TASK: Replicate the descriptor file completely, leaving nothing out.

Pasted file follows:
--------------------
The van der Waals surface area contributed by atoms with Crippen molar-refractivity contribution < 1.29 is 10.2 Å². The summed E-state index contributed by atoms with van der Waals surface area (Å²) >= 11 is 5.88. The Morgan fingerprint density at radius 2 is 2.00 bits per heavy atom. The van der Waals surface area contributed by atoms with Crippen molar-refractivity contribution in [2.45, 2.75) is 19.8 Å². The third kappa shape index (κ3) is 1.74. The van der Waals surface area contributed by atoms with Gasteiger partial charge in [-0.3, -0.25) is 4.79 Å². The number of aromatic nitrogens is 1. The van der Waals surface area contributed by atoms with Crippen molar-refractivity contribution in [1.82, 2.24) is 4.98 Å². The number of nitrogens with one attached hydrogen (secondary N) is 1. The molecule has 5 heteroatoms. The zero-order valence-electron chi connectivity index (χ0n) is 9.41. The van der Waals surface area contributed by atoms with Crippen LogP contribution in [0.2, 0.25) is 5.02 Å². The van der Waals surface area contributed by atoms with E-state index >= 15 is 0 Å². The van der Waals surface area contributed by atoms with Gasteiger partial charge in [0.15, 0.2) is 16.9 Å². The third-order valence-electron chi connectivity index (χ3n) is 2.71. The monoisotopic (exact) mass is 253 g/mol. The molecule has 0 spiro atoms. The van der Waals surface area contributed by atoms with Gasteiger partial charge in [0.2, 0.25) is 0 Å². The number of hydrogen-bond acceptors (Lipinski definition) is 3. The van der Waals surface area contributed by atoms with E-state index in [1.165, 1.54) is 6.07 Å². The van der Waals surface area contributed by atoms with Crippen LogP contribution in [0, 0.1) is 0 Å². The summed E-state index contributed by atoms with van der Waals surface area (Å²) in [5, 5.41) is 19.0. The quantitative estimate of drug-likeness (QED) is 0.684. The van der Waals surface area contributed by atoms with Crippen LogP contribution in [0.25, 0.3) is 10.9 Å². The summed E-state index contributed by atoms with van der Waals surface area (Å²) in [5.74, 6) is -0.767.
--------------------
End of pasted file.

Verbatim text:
The van der Waals surface area contributed by atoms with Crippen molar-refractivity contribution < 1.29 is 10.2 Å². The summed E-state index contributed by atoms with van der Waals surface area (Å²) >= 11 is 5.88. The Morgan fingerprint density at radius 2 is 2.00 bits per heavy atom. The van der Waals surface area contributed by atoms with Crippen molar-refractivity contribution in [2.45, 2.75) is 19.8 Å². The third kappa shape index (κ3) is 1.74. The van der Waals surface area contributed by atoms with Gasteiger partial charge in [-0.3, -0.25) is 4.79 Å². The number of aromatic nitrogens is 1. The van der Waals surface area contributed by atoms with Crippen molar-refractivity contribution in [1.82, 2.24) is 4.98 Å². The number of nitrogens with one attached hydrogen (secondary N) is 1. The molecule has 5 heteroatoms. The zero-order valence-electron chi connectivity index (χ0n) is 9.41. The van der Waals surface area contributed by atoms with Crippen LogP contribution in [0.2, 0.25) is 5.02 Å². The van der Waals surface area contributed by atoms with E-state index >= 15 is 0 Å². The van der Waals surface area contributed by atoms with Gasteiger partial charge in [0.15, 0.2) is 16.9 Å². The third-order valence-electron chi connectivity index (χ3n) is 2.71. The monoisotopic (exact) mass is 253 g/mol. The molecule has 0 spiro atoms. The van der Waals surface area contributed by atoms with Gasteiger partial charge in [0.2, 0.25) is 0 Å². The number of hydrogen-bond acceptors (Lipinski definition) is 3. The van der Waals surface area contributed by atoms with E-state index in [1.165, 1.54) is 6.07 Å². The van der Waals surface area contributed by atoms with Crippen LogP contribution in [0, 0.1) is 0 Å². The summed E-state index contributed by atoms with van der Waals surface area (Å²) in [5, 5.41) is 19.0. The quantitative estimate of drug-likeness (QED) is 0.684. The van der Waals surface area contributed by atoms with Crippen LogP contribution in [0.25, 0.3) is 10.9 Å². The summed E-state index contributed by atoms with van der Waals surface area (Å²) in [5.74, 6) is -0.767.